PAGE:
Pakistani lawyer to try and halt drone strikes

A British-trained Pakistani lawyer announced today that he intends to use courts in Pakistan, the UK and the United States to try and halt drone strikes in the country’s tribal areas.

Mirza Shahzad Akbar, a Pakistan-based lawyer who studied in Britain, has already filed a case against the CIA in Islamabad which resulted in the American intelligence services having to evacuate their station chief after he was named in the suit.



The case was brought on behalf of Karim Khan, a journalist in Waziristan whose son and brother were killed in a drone strike in January 2009, and has paved the way for scores more families to make similar claims. Farooq Law Associates, the law firm behind the suits, said yesterday that a further 24 civilians who have either been injured or lost family members in drone strikes have now been identified to bring further cases.



“More and more families who were victims of drone strikes are coming forward looking for justice,” he said. “We want to give human identities, names and life stories to those people who until recently were just numbers.”



Mr Akbar was speaking in London to announce the start of a joint legal campaign with Reprieve, the US-UK anti-death penalty charity that launched a series of successful legal actions in the States on behalf of inmates at Guantanamo.



The US carries out unmanned drone strikes on what they describe as “high value targets” in Pakistan and more recently Yemen, but the CIA has never officially acknowledged the programme. The vehicles are flown remotely by operators in California and are thought to have killed a number of key figures within al-Qa’ida and Taliban-linked groups.



In the American press anonymous officials have defended the strikes as a vital tool in the fight against Islamist militants but critics say the bombings cause unacceptable civilian losses and generate moral outrage which hands militants a valuable propaganda victory.



The number of drone strikes carried out in 2010 doubled from the previous year with similar strike figures emerging so far this year. Some human rights groups estimate that as many as 2,500 civilians have been killed alongside 33 “high value targets” that security sources in the US have indicated were also killed in Pakistan over the past nine years.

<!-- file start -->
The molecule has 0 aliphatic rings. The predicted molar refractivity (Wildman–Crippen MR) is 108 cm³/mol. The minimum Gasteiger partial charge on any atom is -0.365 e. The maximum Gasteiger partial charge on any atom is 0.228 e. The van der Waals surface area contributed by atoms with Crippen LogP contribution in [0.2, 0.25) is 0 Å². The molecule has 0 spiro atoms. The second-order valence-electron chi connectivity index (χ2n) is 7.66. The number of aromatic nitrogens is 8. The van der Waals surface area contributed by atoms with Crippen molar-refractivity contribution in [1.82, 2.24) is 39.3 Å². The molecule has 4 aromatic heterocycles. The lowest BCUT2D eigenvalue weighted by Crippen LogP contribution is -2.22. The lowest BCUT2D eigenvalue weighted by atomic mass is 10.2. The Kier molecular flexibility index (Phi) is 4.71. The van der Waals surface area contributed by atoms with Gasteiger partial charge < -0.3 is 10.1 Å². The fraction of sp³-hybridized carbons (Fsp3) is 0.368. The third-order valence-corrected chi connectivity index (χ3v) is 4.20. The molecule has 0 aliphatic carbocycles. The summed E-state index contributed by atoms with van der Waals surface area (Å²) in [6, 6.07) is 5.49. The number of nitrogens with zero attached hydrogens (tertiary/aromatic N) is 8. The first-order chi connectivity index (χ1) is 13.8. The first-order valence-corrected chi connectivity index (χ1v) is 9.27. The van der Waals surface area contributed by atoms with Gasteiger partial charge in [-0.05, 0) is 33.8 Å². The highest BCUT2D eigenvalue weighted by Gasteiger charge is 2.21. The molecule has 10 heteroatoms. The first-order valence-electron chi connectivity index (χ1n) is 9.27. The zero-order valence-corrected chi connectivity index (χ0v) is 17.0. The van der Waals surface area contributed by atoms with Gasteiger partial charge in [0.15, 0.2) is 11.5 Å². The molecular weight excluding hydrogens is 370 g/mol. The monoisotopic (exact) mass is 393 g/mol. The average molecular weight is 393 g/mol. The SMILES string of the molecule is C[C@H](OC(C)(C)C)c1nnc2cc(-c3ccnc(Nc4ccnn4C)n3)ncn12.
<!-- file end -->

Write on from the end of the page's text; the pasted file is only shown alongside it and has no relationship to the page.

So far legal action against the CIA has only been brought in Pakistan where it faces long odds of success. But Mr Akbar’s case did result in the US having to withdraw Jonathan Banks, the then Islamabad station chief, after he was named alongside Defence Secretary Robert Gates and CIA chief Leon Panetta as defendants.



The naming caused outrage among US officials who suspected that Pakistan’s own intelligence service, the ISI, might have had a hand in outing Mr Banks possibly in retaliation for a civil lawsuit filed in Brooklyn last year implicating the ISI chief in the Mumbai terror attacks of November 2008



Asked by The Independent whether the ISI had given him the name, Mr Akbar said: “Actually it was a journalist who gave me the name but that’s not the important thing. The important thing is that name got me the audience to take my litigation case to a larger audience. We found it in a week.”



Clive Stafford-Smith, the director of Reprieve, said he hoped to use his work on Guantanamo as a blueprint for campaigning against drone strikes by bringing legal challenges in both Britain and the States.



“There are endless different ways that the courts in Britain, America and the international courts can be involved in this,” he said, adding that any evidence of British intelligence being used to carry out air strikes in which civilians were killed could open up court cases here.



“We can get at them through compensation cases; we can get them through war crime cases; we can file homicide cases,” he added. “Whether [these people] ever get prosecuted in a criminal case in Pakistan or not, they will begin to feel the breath of law enforcement on the back of their necks and they’ll begin to take a little more seriously this question of whether you go round killing people by pushing button in California.”

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